On Feb. 4, 1789, electors unanimously chose George Washington to be the first president of the United States.
On this date:
In 1783, Britain declared a formal cessation of hostilities with its former colonies, the United States of America.
In 1801, John Marshall was sworn in as chief justice of the United States.
In 1861, delegates from six Southern states met in Montgomery, Ala., to form the Confederate States of America.
In 1932, New York Gov. Franklin D. Roosevelt opened the Winter Olympic Games at Lake Placid.
In 1945, President Roosevelt, British Prime Minister Winston Churchill and Soviet leader Josef Stalin began a wartime conference at Yalta.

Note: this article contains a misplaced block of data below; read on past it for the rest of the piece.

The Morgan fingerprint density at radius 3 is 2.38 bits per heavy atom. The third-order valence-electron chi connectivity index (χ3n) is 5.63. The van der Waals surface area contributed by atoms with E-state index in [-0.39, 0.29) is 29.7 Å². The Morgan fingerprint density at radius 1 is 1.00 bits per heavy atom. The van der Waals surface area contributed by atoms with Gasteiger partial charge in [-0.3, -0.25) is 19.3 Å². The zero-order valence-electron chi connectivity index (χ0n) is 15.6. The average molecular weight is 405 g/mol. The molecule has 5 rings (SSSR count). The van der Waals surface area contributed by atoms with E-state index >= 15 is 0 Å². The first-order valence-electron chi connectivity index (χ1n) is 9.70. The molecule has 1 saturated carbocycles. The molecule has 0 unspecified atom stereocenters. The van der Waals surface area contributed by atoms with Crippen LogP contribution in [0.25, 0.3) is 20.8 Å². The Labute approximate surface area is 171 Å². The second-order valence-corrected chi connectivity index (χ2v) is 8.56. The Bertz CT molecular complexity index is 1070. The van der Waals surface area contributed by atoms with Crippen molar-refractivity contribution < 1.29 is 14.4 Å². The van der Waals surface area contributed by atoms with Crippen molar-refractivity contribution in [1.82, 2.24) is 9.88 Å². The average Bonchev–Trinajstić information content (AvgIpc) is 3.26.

In 1974, newspaper heiress Patricia Hearst was kidnapped in Berkeley, Calif., by the Symbionese Liberation Army.
In 1976, more than 22,000 people died when a severe earthquake struck Guatemala and Honduras.
In 1977, 11 people were killed when two cars of a Chicago Transit Authority train fell off elevated tracks after a collision with another train.
In 1982, President Reagan announced a plan to eliminate all medium-range nuclear missiles in Europe.